WJB did not serve much longer with Labrador Airways. It was sold to Airtech Canada Ltd., and left Goose Bay on 18th July 1979 en route to Peterborough, Ontario, its new owner's base. Airtech were working on a plan to re-engine the Otter with a Polish Pezetel 3S engine, and WJB became the first Otter to have this engine installed. It was re-registered CF-WJB-X for the test flying. Canadian certification for the engine fitted to the Otter was received on 11th June 1980. The Otter was sold on 7th May 1981 to Cargair Ltee and for the summer of 1981 WJB flew from their base at St. Michel- des-Saints, Québec, moving to Schefferville for the autumn caribou hunting season. After winter storage, the Otter was sold to Les Ailes de l'Esperance (Québec) Inc., to whom it was registered on 17th June 1982. The Otter was donated to Alas de Esperensa del Peru Inc., registered OB-M-1253 and set off for the long delivery flight from Peterborough to Peru.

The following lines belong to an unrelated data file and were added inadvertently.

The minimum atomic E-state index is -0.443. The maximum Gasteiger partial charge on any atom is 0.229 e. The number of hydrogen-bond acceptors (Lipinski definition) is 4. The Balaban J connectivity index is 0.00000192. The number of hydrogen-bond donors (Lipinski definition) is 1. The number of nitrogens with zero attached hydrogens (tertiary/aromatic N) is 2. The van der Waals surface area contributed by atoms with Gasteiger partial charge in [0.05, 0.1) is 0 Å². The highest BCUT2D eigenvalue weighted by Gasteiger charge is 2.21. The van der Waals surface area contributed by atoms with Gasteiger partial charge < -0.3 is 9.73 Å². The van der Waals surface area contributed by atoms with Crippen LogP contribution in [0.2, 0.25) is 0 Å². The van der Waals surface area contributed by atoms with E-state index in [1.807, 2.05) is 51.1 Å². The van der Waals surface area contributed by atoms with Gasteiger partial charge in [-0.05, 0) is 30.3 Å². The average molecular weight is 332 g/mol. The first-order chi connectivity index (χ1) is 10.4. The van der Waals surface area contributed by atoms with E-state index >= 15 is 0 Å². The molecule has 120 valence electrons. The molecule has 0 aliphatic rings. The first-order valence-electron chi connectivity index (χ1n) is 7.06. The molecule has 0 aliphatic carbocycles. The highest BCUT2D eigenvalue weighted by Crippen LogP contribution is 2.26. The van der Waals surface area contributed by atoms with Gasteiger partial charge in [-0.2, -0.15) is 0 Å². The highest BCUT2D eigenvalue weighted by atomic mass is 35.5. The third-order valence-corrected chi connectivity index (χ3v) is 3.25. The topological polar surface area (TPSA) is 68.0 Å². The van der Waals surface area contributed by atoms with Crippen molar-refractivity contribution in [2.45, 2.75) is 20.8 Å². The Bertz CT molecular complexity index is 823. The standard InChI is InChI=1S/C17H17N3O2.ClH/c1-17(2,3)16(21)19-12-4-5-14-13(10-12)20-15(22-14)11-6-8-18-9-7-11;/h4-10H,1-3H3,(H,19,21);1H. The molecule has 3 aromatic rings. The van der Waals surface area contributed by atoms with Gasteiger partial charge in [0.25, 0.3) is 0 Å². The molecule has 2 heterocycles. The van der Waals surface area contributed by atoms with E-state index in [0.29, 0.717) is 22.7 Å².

Les Ailes de l'Esperance/Alas de Esperensa (Wings of Hope) is a Canadian non-profit charity which provides free transportation and communications to isolated jungle villages. Founded in 1965 it emphasises self-help and trains the natives to become pilots, radio operators and managers. It established a main base at Satipo in Peru and another at Iquitos and from these bases distributed food, mail, pharmaceutical products and emergency services to 62 landing strips in the Peruvian jungle, serving some of the world's most isolated and impoverished people. Saving lives was almost a daily occurrence, when severely injured or sick patients could be conveyed to hospital in a matter of hours, compared with the only other means of transport - a stretcher carried over jungle trails, a journey which could take weeks.